London pub successfully avoids ‘turgid’ MRO process

By Liam Coleman contact

- Last updated on GMT

Free of tie: the site operators invoked a tie release clause
Free of tie: the site operators invoked a tie release clause
A central London pub has gone free of tie without invoking the “turgid” market-rent-only (MRO) option available through the pubs code.

Greene King-owned pub, the Royal Oak in Marylebone, will reopen today (11 May) under a new free-of-tie lease, the site’s tenants said.

Patrick Marling, the director of the Golden Age Public Houses, which leases the pub from Greene King, told The Morning Advertiser ​(MA​) that it had always been Golden Age’s intention to run the site free of tie.

Commercial approach

Marling said: “We had a rent review in December 2016 with our landlord Spirit (which is part of the Greene King brand). At that time, we requested terms on an MRO lease and started the MRO process, but it became clear that MRO was going to take a long time to sort out, so I sat down with the chaps at Greene King and both they and us took a very commercial approach.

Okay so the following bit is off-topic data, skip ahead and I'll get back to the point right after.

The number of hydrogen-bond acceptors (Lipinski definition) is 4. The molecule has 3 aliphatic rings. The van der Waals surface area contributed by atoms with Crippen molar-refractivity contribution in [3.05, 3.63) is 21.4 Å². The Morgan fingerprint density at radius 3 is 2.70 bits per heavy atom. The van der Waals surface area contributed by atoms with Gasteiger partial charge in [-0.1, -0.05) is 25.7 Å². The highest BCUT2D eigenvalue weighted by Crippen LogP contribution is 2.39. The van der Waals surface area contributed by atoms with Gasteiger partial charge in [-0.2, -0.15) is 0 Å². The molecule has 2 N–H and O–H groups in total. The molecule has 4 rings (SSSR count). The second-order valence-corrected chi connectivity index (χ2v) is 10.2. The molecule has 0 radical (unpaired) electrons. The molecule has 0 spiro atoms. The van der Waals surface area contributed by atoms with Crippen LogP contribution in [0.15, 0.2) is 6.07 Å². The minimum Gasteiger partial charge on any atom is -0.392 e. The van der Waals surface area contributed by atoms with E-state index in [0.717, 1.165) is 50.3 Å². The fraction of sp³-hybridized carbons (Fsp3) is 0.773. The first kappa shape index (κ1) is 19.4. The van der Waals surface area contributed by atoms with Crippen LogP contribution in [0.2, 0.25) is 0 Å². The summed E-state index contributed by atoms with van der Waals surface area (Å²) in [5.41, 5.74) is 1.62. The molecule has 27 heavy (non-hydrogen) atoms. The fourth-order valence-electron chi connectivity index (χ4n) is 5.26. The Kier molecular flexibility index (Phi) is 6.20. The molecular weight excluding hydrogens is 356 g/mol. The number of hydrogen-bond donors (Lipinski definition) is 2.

“We said that we were definitely going to go for a free-of-tie lease so we asked Greene King to invoke the tie release clause that was in our existing lease agreement, which would eliminate the need to go through the turgid MRO process.” he added.

The deal reached means the pub is now 100% free of tie.

Aspects of MRO process ‘off-putting’

The pubs code, which came into force in July 2016, oversees the rights of tenants of the six biggest pub-owning companies, which includes Greene King. One part of the legislation gives tenants of these pubcos a right to negotiate an MRO option at rent reviews and thus effectively break the drinks tie specified by the pubcos.

However, Marling added that there were “off-putting” aspects to the MRO process, such as having to pay three months' rent in advance before going free of tie.

Responding to this criticism, a spokesperson for pubs code adjudicator Paul Newby said that tenants “should make the choices that are correct in their individual circumstances”.

Greene King declined to comment on how many other tenants had used the tie release clause successfully employed by Golden Age.

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